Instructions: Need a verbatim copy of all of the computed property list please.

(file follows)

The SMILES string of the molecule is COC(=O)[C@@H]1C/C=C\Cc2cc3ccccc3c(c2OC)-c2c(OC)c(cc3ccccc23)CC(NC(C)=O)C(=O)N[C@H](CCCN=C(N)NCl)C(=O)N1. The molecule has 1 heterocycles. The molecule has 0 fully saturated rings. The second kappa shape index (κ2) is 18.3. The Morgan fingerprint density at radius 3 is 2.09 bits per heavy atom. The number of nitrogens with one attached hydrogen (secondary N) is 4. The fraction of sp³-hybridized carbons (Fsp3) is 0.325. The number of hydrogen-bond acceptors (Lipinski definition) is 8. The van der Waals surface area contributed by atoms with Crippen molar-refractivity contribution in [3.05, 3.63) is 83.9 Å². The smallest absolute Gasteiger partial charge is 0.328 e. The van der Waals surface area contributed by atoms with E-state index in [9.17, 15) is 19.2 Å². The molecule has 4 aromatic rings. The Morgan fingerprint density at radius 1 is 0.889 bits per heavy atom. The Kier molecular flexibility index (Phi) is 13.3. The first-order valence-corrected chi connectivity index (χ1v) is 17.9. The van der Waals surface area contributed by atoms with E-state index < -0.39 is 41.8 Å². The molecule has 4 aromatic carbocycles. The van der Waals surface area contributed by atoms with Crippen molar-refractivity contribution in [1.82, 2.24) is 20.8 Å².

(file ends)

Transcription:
The SMILES string of the molecule is COC(=O)[C@@H]1C/C=C\Cc2cc3ccccc3c(c2OC)-c2c(OC)c(cc3ccccc23)CC(NC(C)=O)C(=O)N[C@H](CCCN=C(N)NCl)C(=O)N1. The molecule has 1 heterocycles. The molecule has 0 fully saturated rings. The second kappa shape index (κ2) is 18.3. The Morgan fingerprint density at radius 3 is 2.09 bits per heavy atom. The number of nitrogens with one attached hydrogen (secondary N) is 4. The fraction of sp³-hybridized carbons (Fsp3) is 0.325. The number of hydrogen-bond acceptors (Lipinski definition) is 8. The van der Waals surface area contributed by atoms with Crippen molar-refractivity contribution in [3.05, 3.63) is 83.9 Å². The smallest absolute Gasteiger partial charge is 0.328 e. The van der Waals surface area contributed by atoms with E-state index in [9.17, 15) is 19.2 Å². The molecule has 4 aromatic rings. The Morgan fingerprint density at radius 1 is 0.889 bits per heavy atom. The Kier molecular flexibility index (Phi) is 13.3. The first-order valence-corrected chi connectivity index (χ1v) is 17.9. The van der Waals surface area contributed by atoms with E-state index < -0.39 is 41.8 Å². The molecule has 4 aromatic carbocycles. The van der Waals surface area contributed by atoms with Crippen molar-refractivity contribution in [1.82, 2.24) is 20.8 Å².